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Australian Made welcomes inquiry into country-of-origin labelling

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Australian Made Campaign Chief Executive to step down
Australian Made Campaign Chief Executive to step down

(28/05/2018 )

The Australian Made Campaign’s Chief Executive, Ian Harrison, has announced he is stepping down at the end of July this year, after 14 years at the helm of the organisation responsible for promoting and administering the nation’s iconic green-and-gold Australian Made, Australian Grown logo.

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Australian Made welcomes inquiry into country-of-origin labelling

The Australian Made Campaign has welcomed the announcement that the House of Representatives Agriculture and Industry Committee is conducting an inquiry into country-of-origin labelling for food this year.

“The announcement of this inquiry into country-of-origin food labelling is very important and we are thrilled it will be conducted within the House of Representatives structure, the seat of Government,” Australian Made Campaign Chief Executive, Ian Harrison, said.

Mr Harrison said the fact that it was referred by such senior Ministers as Barnaby Joyce (Agriculture) and Ian MacFarlane (Industry) added considerably to that weight.

“The Australian Made Campaign has submitted comment to and appeared before a number of Senate Committees on country-of-origin labelling in recent years and certainly will again with this inquiry,” Mr Harrison said.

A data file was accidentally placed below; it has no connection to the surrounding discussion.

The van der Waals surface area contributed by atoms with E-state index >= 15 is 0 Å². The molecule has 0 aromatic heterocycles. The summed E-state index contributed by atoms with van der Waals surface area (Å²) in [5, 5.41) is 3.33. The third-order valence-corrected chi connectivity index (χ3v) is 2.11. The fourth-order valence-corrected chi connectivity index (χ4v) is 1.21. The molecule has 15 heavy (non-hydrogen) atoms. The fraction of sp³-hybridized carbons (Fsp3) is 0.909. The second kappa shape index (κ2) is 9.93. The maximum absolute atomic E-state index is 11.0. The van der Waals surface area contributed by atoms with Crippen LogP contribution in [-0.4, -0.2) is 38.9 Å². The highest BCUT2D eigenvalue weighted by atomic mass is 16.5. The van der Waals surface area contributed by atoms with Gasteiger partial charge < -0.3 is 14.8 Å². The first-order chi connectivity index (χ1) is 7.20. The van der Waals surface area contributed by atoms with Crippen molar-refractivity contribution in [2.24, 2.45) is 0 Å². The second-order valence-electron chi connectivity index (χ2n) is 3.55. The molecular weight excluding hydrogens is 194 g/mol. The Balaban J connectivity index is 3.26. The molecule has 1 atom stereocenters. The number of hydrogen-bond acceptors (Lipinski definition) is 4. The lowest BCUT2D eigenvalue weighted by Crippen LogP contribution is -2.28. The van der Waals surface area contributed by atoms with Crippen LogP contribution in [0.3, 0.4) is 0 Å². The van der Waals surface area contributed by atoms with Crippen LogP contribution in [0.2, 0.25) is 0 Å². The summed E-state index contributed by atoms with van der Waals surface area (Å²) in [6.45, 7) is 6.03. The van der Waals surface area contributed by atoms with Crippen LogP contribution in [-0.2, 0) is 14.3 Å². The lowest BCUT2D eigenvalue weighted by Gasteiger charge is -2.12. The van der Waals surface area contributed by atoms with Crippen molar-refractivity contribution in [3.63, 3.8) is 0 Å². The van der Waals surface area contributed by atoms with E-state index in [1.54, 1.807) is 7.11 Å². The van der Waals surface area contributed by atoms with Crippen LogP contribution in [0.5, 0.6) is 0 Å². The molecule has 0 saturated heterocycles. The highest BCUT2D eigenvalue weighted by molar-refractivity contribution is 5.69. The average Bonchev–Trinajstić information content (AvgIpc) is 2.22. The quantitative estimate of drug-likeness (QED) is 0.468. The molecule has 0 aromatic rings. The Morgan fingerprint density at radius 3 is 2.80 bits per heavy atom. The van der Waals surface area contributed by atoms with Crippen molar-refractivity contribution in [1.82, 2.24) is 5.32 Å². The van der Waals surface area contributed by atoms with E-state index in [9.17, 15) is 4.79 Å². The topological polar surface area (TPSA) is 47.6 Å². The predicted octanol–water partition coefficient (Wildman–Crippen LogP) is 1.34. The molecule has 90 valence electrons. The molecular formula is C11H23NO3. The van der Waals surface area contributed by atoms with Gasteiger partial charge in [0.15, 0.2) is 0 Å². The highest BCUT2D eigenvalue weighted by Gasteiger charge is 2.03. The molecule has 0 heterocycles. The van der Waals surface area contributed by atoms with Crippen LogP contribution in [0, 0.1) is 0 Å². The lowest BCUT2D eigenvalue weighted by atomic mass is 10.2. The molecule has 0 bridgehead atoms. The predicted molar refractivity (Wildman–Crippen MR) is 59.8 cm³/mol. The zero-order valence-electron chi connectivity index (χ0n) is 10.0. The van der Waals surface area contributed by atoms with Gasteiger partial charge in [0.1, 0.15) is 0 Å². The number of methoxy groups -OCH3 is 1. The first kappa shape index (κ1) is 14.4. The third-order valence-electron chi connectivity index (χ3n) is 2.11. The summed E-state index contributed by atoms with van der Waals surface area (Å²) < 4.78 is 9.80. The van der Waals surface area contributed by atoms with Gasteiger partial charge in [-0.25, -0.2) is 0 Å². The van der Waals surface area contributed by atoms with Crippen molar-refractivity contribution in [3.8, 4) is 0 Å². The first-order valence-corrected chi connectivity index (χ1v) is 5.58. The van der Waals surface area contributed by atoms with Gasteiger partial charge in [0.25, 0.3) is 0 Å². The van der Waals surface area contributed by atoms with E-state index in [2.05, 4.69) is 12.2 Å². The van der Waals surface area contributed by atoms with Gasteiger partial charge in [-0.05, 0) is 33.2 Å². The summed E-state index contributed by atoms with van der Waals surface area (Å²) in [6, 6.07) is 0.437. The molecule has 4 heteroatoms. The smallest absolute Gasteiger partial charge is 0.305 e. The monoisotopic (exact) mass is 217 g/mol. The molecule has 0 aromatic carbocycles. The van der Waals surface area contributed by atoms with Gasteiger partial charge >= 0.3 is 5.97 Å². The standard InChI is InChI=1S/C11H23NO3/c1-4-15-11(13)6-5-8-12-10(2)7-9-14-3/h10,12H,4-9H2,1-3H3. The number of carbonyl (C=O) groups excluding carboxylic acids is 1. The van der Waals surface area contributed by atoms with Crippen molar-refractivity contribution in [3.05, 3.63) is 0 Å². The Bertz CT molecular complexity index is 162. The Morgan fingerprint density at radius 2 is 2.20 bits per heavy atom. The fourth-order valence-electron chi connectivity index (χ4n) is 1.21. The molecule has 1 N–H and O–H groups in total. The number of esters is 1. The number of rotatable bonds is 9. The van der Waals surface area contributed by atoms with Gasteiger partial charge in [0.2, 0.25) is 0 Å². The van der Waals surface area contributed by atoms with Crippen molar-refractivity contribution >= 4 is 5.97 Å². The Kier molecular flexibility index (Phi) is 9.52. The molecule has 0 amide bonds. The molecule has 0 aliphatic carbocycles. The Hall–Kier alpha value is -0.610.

“Our intention is that the food labelling requirements under Australian Consumer Law will fall into line with the more stringent rules for using the Australian Made, Australian Grown logo. This would be well received by consumers because of the recognition and trust the logo enjoys.”

The Australian Made, Australian Grown logo is the registered certification trade mark that labels a product as authentically made or grown in Australia.

 “The Australian Made Campaign does not support the use of qualified claims such as ‘Made in Australia from imported and local ingredients’ unless the product meets the full ‘made in’ test, and has previously proposed that regulations be introduced to make it harder for food products which have a high imported component to pass the ‘substantial transformation’ test,” Mr Harrison said.

“Clarifying the concept of ‘substantial transformation’ and specifying processes which, by themselves, do not satisfy this test, would close some of the existing loopholes surrounding the use of the words ‘Australian Made’ for food products.”